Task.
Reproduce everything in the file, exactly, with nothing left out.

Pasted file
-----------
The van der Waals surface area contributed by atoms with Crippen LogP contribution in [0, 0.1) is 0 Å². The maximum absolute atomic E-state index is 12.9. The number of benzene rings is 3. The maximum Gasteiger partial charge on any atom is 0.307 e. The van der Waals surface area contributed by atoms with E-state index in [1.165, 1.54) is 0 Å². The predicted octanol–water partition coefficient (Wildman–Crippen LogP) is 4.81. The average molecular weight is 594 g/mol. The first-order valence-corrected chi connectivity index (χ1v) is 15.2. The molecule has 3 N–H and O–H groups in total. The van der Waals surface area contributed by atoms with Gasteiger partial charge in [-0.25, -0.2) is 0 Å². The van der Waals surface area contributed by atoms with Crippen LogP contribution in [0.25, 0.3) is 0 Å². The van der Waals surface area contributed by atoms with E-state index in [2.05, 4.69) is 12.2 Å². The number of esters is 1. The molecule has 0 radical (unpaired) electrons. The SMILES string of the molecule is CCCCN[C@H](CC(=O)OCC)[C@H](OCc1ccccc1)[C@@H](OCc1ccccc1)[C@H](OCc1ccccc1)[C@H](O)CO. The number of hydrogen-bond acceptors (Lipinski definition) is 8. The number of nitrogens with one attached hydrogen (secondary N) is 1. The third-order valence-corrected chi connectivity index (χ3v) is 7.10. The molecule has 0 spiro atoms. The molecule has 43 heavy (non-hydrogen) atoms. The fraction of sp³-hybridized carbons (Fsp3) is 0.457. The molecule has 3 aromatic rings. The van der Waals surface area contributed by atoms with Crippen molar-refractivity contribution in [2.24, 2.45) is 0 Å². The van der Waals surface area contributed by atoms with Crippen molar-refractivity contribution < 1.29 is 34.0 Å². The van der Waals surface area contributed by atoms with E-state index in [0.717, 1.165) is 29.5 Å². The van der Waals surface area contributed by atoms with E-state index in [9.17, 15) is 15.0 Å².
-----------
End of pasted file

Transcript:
The van der Waals surface area contributed by atoms with Crippen LogP contribution in [0, 0.1) is 0 Å². The maximum absolute atomic E-state index is 12.9. The number of benzene rings is 3. The maximum Gasteiger partial charge on any atom is 0.307 e. The van der Waals surface area contributed by atoms with E-state index in [1.165, 1.54) is 0 Å². The predicted octanol–water partition coefficient (Wildman–Crippen LogP) is 4.81. The average molecular weight is 594 g/mol. The first-order valence-corrected chi connectivity index (χ1v) is 15.2. The molecule has 3 N–H and O–H groups in total. The van der Waals surface area contributed by atoms with Gasteiger partial charge in [-0.25, -0.2) is 0 Å². The van der Waals surface area contributed by atoms with Crippen LogP contribution in [0.25, 0.3) is 0 Å². The van der Waals surface area contributed by atoms with E-state index in [2.05, 4.69) is 12.2 Å². The number of esters is 1. The molecule has 0 radical (unpaired) electrons. The SMILES string of the molecule is CCCCN[C@H](CC(=O)OCC)[C@H](OCc1ccccc1)[C@@H](OCc1ccccc1)[C@H](OCc1ccccc1)[C@H](O)CO. The number of hydrogen-bond acceptors (Lipinski definition) is 8. The number of nitrogens with one attached hydrogen (secondary N) is 1. The third-order valence-corrected chi connectivity index (χ3v) is 7.10. The molecule has 0 spiro atoms. The molecule has 43 heavy (non-hydrogen) atoms. The fraction of sp³-hybridized carbons (Fsp3) is 0.457. The molecule has 3 aromatic rings. The van der Waals surface area contributed by atoms with Crippen molar-refractivity contribution in [2.24, 2.45) is 0 Å². The van der Waals surface area contributed by atoms with Crippen molar-refractivity contribution < 1.29 is 34.0 Å². The van der Waals surface area contributed by atoms with E-state index in [0.717, 1.165) is 29.5 Å². The van der Waals surface area contributed by atoms with E-state index in [9.17, 15) is 15.0 Å².